Scrutinising the age spectrum at Man United | Pakistan Today

Scrutinising the age spectrum at Man United

Ryan Giggs has signed a one-year contract extension, which would take the 38-year old veteran into a 22nd year at Old Trafford, following his debut in March 1991. When Ryan Giggs signed his professional contract on 29th November 1990, United’s goalkeeping prodigy David De Gea was merely 22 days old; and it is these two players at the two extremes of the age spectrum in the United squad who have been under the spotlight in recent matches for a wide array of reasons.
We had run out of superlatives to describe Giggs’ excellence and longevity a few years back, and now one can only sit back and applaud an absolutely unique footballer and realise that players of his kin and creed are becoming rarer as time moves on. In a sense, the Welshman epitomises everything that symbolises Man Utd’s trophy laden years, during which he has been an integral part of the club’s setup. He has had the adaptability to change according to the fluctuating needs of his team and in synchrony with the evolving nature of the game. The fact that he has retained his hunger and drive for success after winning everything that English football offers many a time, illustrates the ethos of his club, and also demonstrated something that is criminally missing amongst the current seniors at Old Trafford.
38 years young, Ryan Giggs is quite often seen as the most creative spark for Manchester United even in the present time; which shows his importance to the current United side and the lack of similar ingenuity amongst his younger teammates. At an assist per 95 minutes in the BPL, Ryan Giggs has the best assist per minute ratio in the league; hence, while the legs don’t allow the relentless marauding runs of a few years back, the ball playing skills, passing, movement and crossing is second to none as United’s number 11 approaches the 40-year old mark. Young players – and not only from Old Trafford – can take a lesson or two in crossing from him; and a couple such potential apprentices spring to mind, from the left and right wing of Liverpool and Arsenal respectively. With United’s midfield marred with injuries and incompetence, Giggs has done a marvelous job in the center of the park to ensure that his side still finds the top of the league table well within their sights.
David De Gea was earmarked as Edwin Van Der Saar’s successor, when more experienced options were available in the market. A season of mixed performances has meant that the current goalkeeping scenario is reminiscent of the circus put on display after Peter Schmeichel retired in 1999. De Gea has failed to stamp himself as the number 1 at Old Trafford, and after an abysmal showing against Blackburn in late December, it was Anders Lindegaard who supplanted him as Fergie’s number 1. However, injuries to Lindegaard and Ben Amos have meant that De Gea is once again in the spotlight, and his performance in the 3-3 draw against Chelsea summarised the Spaniard’s first year in the BPL – panic-stricken, with the potential of being absolutely brilliant.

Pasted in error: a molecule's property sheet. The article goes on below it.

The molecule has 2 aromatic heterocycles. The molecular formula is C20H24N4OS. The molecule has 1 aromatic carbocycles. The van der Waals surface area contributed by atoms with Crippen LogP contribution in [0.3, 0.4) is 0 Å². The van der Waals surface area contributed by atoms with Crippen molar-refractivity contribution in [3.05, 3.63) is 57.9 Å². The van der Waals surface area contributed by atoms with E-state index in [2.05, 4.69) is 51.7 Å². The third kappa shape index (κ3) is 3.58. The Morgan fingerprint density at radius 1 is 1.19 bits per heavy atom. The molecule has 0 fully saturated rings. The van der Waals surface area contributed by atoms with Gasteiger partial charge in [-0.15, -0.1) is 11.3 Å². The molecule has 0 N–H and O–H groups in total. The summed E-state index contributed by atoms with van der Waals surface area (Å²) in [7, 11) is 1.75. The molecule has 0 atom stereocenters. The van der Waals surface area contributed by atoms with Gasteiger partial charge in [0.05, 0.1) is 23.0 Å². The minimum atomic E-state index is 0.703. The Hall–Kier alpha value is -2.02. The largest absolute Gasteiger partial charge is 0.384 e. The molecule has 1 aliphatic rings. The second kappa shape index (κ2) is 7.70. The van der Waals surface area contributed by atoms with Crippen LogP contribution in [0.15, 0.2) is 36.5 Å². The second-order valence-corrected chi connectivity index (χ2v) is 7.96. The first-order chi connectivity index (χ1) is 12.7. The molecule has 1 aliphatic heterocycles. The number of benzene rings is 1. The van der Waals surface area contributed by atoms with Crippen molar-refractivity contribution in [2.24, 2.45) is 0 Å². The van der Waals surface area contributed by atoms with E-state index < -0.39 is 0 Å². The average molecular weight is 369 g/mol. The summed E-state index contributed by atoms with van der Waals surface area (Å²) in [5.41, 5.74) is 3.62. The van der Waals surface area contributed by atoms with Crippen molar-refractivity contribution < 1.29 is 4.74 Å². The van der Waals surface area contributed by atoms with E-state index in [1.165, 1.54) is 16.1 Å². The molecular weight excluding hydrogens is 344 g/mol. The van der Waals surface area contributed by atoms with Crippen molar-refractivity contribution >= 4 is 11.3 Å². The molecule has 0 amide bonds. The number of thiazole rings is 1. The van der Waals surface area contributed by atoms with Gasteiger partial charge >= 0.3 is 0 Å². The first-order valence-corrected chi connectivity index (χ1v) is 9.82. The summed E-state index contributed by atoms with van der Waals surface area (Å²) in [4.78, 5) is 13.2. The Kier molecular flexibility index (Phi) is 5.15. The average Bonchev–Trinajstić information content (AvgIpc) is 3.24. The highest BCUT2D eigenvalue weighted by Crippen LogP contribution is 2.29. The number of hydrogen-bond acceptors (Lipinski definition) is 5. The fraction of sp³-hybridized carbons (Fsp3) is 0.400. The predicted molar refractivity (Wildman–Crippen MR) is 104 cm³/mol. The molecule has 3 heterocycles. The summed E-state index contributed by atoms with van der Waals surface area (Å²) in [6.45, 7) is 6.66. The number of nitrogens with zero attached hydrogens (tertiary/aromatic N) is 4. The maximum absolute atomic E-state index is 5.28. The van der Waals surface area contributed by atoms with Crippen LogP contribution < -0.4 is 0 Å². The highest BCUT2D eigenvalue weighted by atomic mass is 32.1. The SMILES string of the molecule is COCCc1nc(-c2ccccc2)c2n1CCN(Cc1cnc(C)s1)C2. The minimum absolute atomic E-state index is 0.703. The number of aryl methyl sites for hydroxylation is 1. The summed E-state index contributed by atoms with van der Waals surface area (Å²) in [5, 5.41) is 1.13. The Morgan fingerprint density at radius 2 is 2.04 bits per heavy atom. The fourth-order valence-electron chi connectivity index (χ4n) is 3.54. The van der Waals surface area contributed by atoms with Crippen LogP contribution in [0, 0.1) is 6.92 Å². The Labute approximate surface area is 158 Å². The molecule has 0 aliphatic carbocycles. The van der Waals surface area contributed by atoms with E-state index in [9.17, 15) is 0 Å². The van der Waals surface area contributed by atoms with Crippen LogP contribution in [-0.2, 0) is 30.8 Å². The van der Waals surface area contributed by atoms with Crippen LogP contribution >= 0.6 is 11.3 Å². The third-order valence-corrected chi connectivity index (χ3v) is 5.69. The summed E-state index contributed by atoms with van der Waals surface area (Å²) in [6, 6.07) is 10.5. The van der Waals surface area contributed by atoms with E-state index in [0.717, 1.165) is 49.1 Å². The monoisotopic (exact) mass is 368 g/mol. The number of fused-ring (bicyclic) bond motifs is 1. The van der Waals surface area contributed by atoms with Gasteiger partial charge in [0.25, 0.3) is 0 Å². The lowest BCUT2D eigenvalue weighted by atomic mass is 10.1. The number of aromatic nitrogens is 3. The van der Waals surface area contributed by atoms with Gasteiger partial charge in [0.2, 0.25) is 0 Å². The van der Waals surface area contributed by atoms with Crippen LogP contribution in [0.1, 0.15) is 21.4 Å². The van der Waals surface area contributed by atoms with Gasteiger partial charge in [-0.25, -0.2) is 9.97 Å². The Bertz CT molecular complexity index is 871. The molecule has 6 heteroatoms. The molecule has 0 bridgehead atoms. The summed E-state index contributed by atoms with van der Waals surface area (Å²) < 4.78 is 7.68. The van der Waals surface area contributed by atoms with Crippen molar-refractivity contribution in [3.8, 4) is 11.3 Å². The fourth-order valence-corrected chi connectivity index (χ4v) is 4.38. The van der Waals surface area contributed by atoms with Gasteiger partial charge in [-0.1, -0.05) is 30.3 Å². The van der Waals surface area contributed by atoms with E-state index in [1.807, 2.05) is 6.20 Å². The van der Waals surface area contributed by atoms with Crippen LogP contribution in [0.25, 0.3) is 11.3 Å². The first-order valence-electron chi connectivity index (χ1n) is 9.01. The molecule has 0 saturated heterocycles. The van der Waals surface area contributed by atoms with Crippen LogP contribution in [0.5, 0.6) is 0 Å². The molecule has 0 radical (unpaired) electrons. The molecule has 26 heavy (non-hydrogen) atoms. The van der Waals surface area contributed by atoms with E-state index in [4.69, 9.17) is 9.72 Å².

David De Gea’s decision making leaves a lot to be desired on many occasions, and when in the first ten minutes at Old Trafford he chose to punch a ball, for which he could have run across to Cech’s goal and come back to his own and still have enough time to catch it, shows his lack of comfort in such situations. A lot of that is due to the fact that he’s merely 21, which connotes that he still has to grow, both physically and mentally. 21 is too young an age for goalkeepers to flaunt their best, and most of them don’t reach their peak till the late 20s, when they become mentally strong, and can cope with the pressure of being in a position on the football pitch, where the smallest of mistakes can cost their side the game.
Nevertheless, the Spaniard has from time to time also displayed why he is rated so highly by pundits in Spanish football and by those at the managerial helm at Old Trafford. De Gea’s double save late on against Chelsea, from the Cahill shot and more astoundingly that acrobatic effort from the Mata free kick that looked bound for the top corner for all money, shows the young prodigy’s top drawer shot stopping skills. However, one needs a lot of mental fortitude to be the goalkeeper at Old Trafford – as the likes of Howard, Carrol, Bosnich, Taibi and Barthez found out – since there is so much pressure resting on every game. De Gea might eventually become the complete package and a world beating goal keeper, but he’s far from being that at the moment.

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